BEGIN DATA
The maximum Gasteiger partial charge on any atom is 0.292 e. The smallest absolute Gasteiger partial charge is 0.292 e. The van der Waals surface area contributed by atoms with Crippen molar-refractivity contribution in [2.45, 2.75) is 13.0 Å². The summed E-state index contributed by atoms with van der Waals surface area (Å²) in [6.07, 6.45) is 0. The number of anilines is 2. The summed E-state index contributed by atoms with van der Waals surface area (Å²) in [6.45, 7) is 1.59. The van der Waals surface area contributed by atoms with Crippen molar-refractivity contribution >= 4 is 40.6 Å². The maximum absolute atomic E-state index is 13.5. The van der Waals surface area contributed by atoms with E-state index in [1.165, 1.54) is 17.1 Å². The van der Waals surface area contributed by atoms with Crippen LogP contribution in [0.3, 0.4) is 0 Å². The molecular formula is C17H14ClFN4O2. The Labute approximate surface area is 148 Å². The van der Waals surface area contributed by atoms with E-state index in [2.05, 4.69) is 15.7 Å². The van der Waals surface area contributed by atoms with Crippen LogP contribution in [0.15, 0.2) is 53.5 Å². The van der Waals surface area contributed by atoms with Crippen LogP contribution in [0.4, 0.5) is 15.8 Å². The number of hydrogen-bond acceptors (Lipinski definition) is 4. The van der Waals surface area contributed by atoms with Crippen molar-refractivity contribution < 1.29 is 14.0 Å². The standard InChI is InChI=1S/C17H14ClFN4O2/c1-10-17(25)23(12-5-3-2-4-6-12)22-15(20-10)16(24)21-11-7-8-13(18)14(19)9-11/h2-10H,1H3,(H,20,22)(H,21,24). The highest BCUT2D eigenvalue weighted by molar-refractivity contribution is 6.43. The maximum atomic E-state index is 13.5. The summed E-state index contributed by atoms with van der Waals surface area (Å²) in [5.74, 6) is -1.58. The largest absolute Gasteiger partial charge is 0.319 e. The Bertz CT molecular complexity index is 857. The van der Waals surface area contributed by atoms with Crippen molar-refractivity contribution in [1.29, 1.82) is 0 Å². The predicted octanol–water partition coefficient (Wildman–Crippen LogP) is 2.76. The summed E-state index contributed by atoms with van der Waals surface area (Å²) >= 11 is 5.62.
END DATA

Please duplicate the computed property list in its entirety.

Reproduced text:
The maximum Gasteiger partial charge on any atom is 0.292 e. The smallest absolute Gasteiger partial charge is 0.292 e. The van der Waals surface area contributed by atoms with Crippen molar-refractivity contribution in [2.45, 2.75) is 13.0 Å². The summed E-state index contributed by atoms with van der Waals surface area (Å²) in [6.07, 6.45) is 0. The number of anilines is 2. The summed E-state index contributed by atoms with van der Waals surface area (Å²) in [6.45, 7) is 1.59. The van der Waals surface area contributed by atoms with Crippen molar-refractivity contribution >= 4 is 40.6 Å². The maximum absolute atomic E-state index is 13.5. The van der Waals surface area contributed by atoms with E-state index in [1.165, 1.54) is 17.1 Å². The van der Waals surface area contributed by atoms with Crippen LogP contribution in [0.3, 0.4) is 0 Å². The molecular formula is C17H14ClFN4O2. The Labute approximate surface area is 148 Å². The van der Waals surface area contributed by atoms with E-state index in [2.05, 4.69) is 15.7 Å². The van der Waals surface area contributed by atoms with Crippen LogP contribution in [0.15, 0.2) is 53.5 Å². The van der Waals surface area contributed by atoms with Crippen LogP contribution in [0.4, 0.5) is 15.8 Å². The number of hydrogen-bond acceptors (Lipinski definition) is 4. The van der Waals surface area contributed by atoms with Crippen molar-refractivity contribution < 1.29 is 14.0 Å². The standard InChI is InChI=1S/C17H14ClFN4O2/c1-10-17(25)23(12-5-3-2-4-6-12)22-15(20-10)16(24)21-11-7-8-13(18)14(19)9-11/h2-10H,1H3,(H,20,22)(H,21,24). The highest BCUT2D eigenvalue weighted by molar-refractivity contribution is 6.43. The maximum atomic E-state index is 13.5. The summed E-state index contributed by atoms with van der Waals surface area (Å²) in [5.74, 6) is -1.58. The largest absolute Gasteiger partial charge is 0.319 e. The Bertz CT molecular complexity index is 857. The van der Waals surface area contributed by atoms with Crippen molar-refractivity contribution in [1.29, 1.82) is 0 Å². The predicted octanol–water partition coefficient (Wildman–Crippen LogP) is 2.76. The summed E-state index contributed by atoms with van der Waals surface area (Å²) >= 11 is 5.62.